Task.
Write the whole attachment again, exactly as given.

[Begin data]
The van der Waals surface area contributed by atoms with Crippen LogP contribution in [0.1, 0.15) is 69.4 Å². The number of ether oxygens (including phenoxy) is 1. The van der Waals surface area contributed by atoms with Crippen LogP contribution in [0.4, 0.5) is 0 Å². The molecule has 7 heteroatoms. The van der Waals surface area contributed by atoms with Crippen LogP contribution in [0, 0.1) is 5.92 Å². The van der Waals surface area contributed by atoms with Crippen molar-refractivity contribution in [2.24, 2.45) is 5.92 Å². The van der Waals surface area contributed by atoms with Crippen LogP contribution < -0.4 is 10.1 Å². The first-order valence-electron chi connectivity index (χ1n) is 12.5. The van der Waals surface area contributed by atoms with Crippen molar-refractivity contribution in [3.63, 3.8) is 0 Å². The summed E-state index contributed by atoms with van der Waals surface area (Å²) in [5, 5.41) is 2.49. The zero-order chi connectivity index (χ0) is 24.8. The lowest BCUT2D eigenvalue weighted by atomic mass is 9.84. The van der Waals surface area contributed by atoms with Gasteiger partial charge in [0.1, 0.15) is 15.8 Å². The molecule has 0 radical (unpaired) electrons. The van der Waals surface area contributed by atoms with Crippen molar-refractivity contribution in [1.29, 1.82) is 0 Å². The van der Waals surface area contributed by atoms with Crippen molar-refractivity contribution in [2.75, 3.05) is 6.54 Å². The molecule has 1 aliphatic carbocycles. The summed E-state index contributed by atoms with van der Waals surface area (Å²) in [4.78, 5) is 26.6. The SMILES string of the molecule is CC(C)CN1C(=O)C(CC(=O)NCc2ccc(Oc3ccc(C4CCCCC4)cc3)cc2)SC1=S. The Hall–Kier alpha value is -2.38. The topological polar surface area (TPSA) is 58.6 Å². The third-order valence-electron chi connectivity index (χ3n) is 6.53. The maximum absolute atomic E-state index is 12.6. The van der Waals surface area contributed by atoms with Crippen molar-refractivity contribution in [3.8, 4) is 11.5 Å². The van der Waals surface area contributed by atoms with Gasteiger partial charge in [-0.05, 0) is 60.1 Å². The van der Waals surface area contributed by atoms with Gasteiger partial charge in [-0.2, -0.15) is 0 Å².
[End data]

The van der Waals surface area contributed by atoms with Crippen LogP contribution in [0.1, 0.15) is 69.4 Å². The number of ether oxygens (including phenoxy) is 1. The van der Waals surface area contributed by atoms with Crippen LogP contribution in [0.4, 0.5) is 0 Å². The molecule has 7 heteroatoms. The van der Waals surface area contributed by atoms with Crippen LogP contribution in [0, 0.1) is 5.92 Å². The van der Waals surface area contributed by atoms with Crippen molar-refractivity contribution in [2.24, 2.45) is 5.92 Å². The van der Waals surface area contributed by atoms with Crippen LogP contribution < -0.4 is 10.1 Å². The first-order valence-electron chi connectivity index (χ1n) is 12.5. The van der Waals surface area contributed by atoms with Crippen molar-refractivity contribution in [3.63, 3.8) is 0 Å². The summed E-state index contributed by atoms with van der Waals surface area (Å²) in [5, 5.41) is 2.49. The zero-order chi connectivity index (χ0) is 24.8. The lowest BCUT2D eigenvalue weighted by atomic mass is 9.84. The van der Waals surface area contributed by atoms with Gasteiger partial charge in [0.1, 0.15) is 15.8 Å². The molecule has 0 radical (unpaired) electrons. The van der Waals surface area contributed by atoms with Crippen molar-refractivity contribution in [1.29, 1.82) is 0 Å². The van der Waals surface area contributed by atoms with Crippen molar-refractivity contribution in [2.75, 3.05) is 6.54 Å². The molecule has 1 aliphatic carbocycles. The summed E-state index contributed by atoms with van der Waals surface area (Å²) in [4.78, 5) is 26.6. The SMILES string of the molecule is CC(C)CN1C(=O)C(CC(=O)NCc2ccc(Oc3ccc(C4CCCCC4)cc3)cc2)SC1=S. The Hall–Kier alpha value is -2.38. The topological polar surface area (TPSA) is 58.6 Å². The third-order valence-electron chi connectivity index (χ3n) is 6.53. The maximum absolute atomic E-state index is 12.6. The van der Waals surface area contributed by atoms with Crippen molar-refractivity contribution in [3.8, 4) is 11.5 Å². The van der Waals surface area contributed by atoms with Gasteiger partial charge in [-0.05, 0) is 60.1 Å². The van der Waals surface area contributed by atoms with Gasteiger partial charge in [-0.2, -0.15) is 0 Å².